Take Two for January 14, 2013

California's prison realignment causes dangerous row of dominoes at local level

Kevork Djansezian/Getty Images

Inmates at Chino State Prison exercise in the yard December 10, 2010 in Chino, California. The U.S. Supreme Court is preparing to hear arguments to appeal a federal court's ruling last year that the California state prison system would have to release 40,000 prisoners to cope with overcrowding so severe that it violated their human rights. More than 144,000 inmates are currently incarcerated in prisons that were designed to hold about 80,000.

After a federal court ordered California to reduce its prison population, California enacted "realignment," shifting responsibility for tens of thousands of felons to counties. But a little over a year after the change took effect, local officials say they often lack critical information about who and where these people are. KPCC's Julie Small reports.

In 2011, California began "realignment" – shifting state inmates to local custody to comply with an order from a federal court to ease overcrowding as a way to improve prison medical care.

Counties had only a few months from the time realignment became law to the day they became responsible for supervising thousands of additional felons coming out of state prisons. Officials focused on beefing up probation departments and city jails. Coordinating databases wasn’t a top priority.

"It was a kind of a 'Ready, fire, aim' approach," says Glendale police Chief Ron De Pompa.

De Pompa says, from the outset, he lacked important information about the state prisoners released into his community.
 
"About 70 percent of the addresses we get on these individuals are bad," De Pompa said. "We are behind the eight-ball from the start because we don’t even know where these individuals reside in our community, until suddenly we encounter them on a call for service or a violent crime or in an arrest situation."

Before realignment, counties could use a state database of low-level felons in their communities to see a parolee’s physical description, address and prior convictions.

Los Gatos Police Chief Scott Seaman, head of the California Police Chiefs Association, says police relied on the database to keep communities safe.
 
"Parole had a system, which we all had access to, and parole agents would update the cases of their clients," Seaman says. "And we could check that system and we could know what their current status of an offender was if we had contact with them or they came to our attention in the course of an investigation."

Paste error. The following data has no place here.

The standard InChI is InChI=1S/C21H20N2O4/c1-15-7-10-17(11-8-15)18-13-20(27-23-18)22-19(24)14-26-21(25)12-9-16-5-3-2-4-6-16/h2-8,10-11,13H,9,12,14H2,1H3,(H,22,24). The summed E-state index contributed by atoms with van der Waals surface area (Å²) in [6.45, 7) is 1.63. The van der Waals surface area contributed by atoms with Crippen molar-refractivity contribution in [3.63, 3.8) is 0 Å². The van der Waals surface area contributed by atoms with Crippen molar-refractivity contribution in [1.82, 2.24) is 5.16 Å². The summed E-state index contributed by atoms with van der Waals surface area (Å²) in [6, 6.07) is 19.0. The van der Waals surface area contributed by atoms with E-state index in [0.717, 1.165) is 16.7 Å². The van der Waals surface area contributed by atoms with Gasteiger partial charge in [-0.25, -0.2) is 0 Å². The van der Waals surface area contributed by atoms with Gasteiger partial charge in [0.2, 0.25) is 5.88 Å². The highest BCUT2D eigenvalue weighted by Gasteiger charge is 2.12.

Police can still access the state database, but it’s not up-to-date for felons under county supervision. That’s because county probation officers have their own databases to maintain. Seaman says some local police chiefs have had trouble getting access to those county files.

Greatest challenge: Los Angeles County 

Under realignment, Los Angeles County has received a third of all felons released from state prisons. In the first year of realignment, the county probation department gained more than 11,000 new cases to track.  

"The probation department has been challenged, both with its own ability to process the large numbers of offenders who are coming, but also the difficulties of starting a big program in a short period of time," Seaman says.
 
"We’re doing it. But we’re doing it with limited resources," says Reaver Bingham, the L.A. County Probation Department's deputy chief of adult services. He oversees the department’s realignment plan. 
 
"We had to build this program quickly," Bingham explains. "So there were certain infrastructure that we had to build. There were certain things that had to be fine-tuned. There were certain basic relationships that we had to formulate. And there were certain internal things that we had to do before we could fully branch out and do some of these other things. But the intent to share information was always there."

Paper records in a computer age

One thing that slows down probation: California’s prisons maintain inmate files the old fashioned way – on paper. Probation staff digitize them by scanning the documents manually.  
 
L.A. County Probation has worked out a system to share the data with the Sheriff's Department, which then shares it with local police departments. But that’s where the data trail ends, which creates another new problem for police: counties aren’t sharing probation data the way state parole officers do.

Fontana Police Chief Rodney Jones says if he arrests an L.A. County probationer in San Bernardino County, he can’t know if they’ve violated the conditions of their probation.
 
“I have very little access, if any, to find out what those terms are," Jones says. "And [whether]  he’s in violation of those terms...or even find out who is probation officer is.”

There’s growing consensus among California law enforcement officials that they need to be able to read every county's probation database.
 
Matthew Cate, who implemented realignment when he was Secretary of Corrections, recently became head of the California State Association of Counties. Cate agrees that a statewide database would be good to have, but might be difficult to achieve.
 
A one-size-fits-all system would be difficult to design, says Cate, "until we know that each county can afford to provide their data, that we know whoever is accumulating data is doing it in a way that makes sense.”   

L.A. County officials have been meeting with the Brown administration and the state Department of Justice to push for a statewide database of county-supervised felons.

And they’re pushing for the state to fund it.


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